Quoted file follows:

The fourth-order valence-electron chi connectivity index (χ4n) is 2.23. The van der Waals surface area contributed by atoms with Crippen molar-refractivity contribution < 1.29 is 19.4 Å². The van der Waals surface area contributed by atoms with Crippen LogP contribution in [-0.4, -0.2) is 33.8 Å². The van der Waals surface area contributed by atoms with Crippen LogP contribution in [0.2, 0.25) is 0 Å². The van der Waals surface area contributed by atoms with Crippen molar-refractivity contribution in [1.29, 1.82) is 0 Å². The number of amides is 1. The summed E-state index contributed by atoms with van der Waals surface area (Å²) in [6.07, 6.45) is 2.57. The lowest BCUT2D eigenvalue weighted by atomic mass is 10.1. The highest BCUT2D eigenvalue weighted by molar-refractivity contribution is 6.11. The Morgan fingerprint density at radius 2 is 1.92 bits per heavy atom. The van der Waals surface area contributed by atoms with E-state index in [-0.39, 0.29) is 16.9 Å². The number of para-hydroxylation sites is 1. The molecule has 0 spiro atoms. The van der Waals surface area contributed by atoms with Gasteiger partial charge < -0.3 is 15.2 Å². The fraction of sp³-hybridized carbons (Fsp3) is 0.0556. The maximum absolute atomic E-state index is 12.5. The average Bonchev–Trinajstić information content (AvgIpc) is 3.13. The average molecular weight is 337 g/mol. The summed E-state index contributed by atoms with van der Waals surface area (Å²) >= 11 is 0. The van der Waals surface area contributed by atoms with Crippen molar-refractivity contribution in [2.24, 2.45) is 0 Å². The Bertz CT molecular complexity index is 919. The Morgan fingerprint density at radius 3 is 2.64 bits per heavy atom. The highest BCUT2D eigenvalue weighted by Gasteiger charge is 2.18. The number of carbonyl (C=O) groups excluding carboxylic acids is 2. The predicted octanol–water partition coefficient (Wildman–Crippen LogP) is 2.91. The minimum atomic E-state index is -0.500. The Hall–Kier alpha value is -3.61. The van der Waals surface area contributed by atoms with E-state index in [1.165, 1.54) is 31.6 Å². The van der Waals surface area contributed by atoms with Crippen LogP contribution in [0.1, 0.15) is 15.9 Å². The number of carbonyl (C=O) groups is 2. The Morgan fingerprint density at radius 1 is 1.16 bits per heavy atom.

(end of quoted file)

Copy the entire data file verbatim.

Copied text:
The fourth-order valence-electron chi connectivity index (χ4n) is 2.23. The van der Waals surface area contributed by atoms with Crippen molar-refractivity contribution < 1.29 is 19.4 Å². The van der Waals surface area contributed by atoms with Crippen LogP contribution in [-0.4, -0.2) is 33.8 Å². The van der Waals surface area contributed by atoms with Crippen LogP contribution in [0.2, 0.25) is 0 Å². The van der Waals surface area contributed by atoms with Crippen molar-refractivity contribution in [1.29, 1.82) is 0 Å². The number of amides is 1. The summed E-state index contributed by atoms with van der Waals surface area (Å²) in [6.07, 6.45) is 2.57. The lowest BCUT2D eigenvalue weighted by atomic mass is 10.1. The highest BCUT2D eigenvalue weighted by molar-refractivity contribution is 6.11. The Morgan fingerprint density at radius 2 is 1.92 bits per heavy atom. The van der Waals surface area contributed by atoms with E-state index in [-0.39, 0.29) is 16.9 Å². The number of para-hydroxylation sites is 1. The molecule has 0 spiro atoms. The van der Waals surface area contributed by atoms with Gasteiger partial charge < -0.3 is 15.2 Å². The fraction of sp³-hybridized carbons (Fsp3) is 0.0556. The maximum absolute atomic E-state index is 12.5. The average Bonchev–Trinajstić information content (AvgIpc) is 3.13. The average molecular weight is 337 g/mol. The summed E-state index contributed by atoms with van der Waals surface area (Å²) >= 11 is 0. The van der Waals surface area contributed by atoms with Crippen molar-refractivity contribution in [2.24, 2.45) is 0 Å². The Bertz CT molecular complexity index is 919. The Morgan fingerprint density at radius 3 is 2.64 bits per heavy atom. The highest BCUT2D eigenvalue weighted by Gasteiger charge is 2.18. The number of carbonyl (C=O) groups excluding carboxylic acids is 2. The predicted octanol–water partition coefficient (Wildman–Crippen LogP) is 2.91. The minimum atomic E-state index is -0.500. The Hall–Kier alpha value is -3.61. The van der Waals surface area contributed by atoms with E-state index in [1.165, 1.54) is 31.6 Å². The van der Waals surface area contributed by atoms with Crippen LogP contribution in [0.1, 0.15) is 15.9 Å². The number of carbonyl (C=O) groups is 2. The Morgan fingerprint density at radius 1 is 1.16 bits per heavy atom.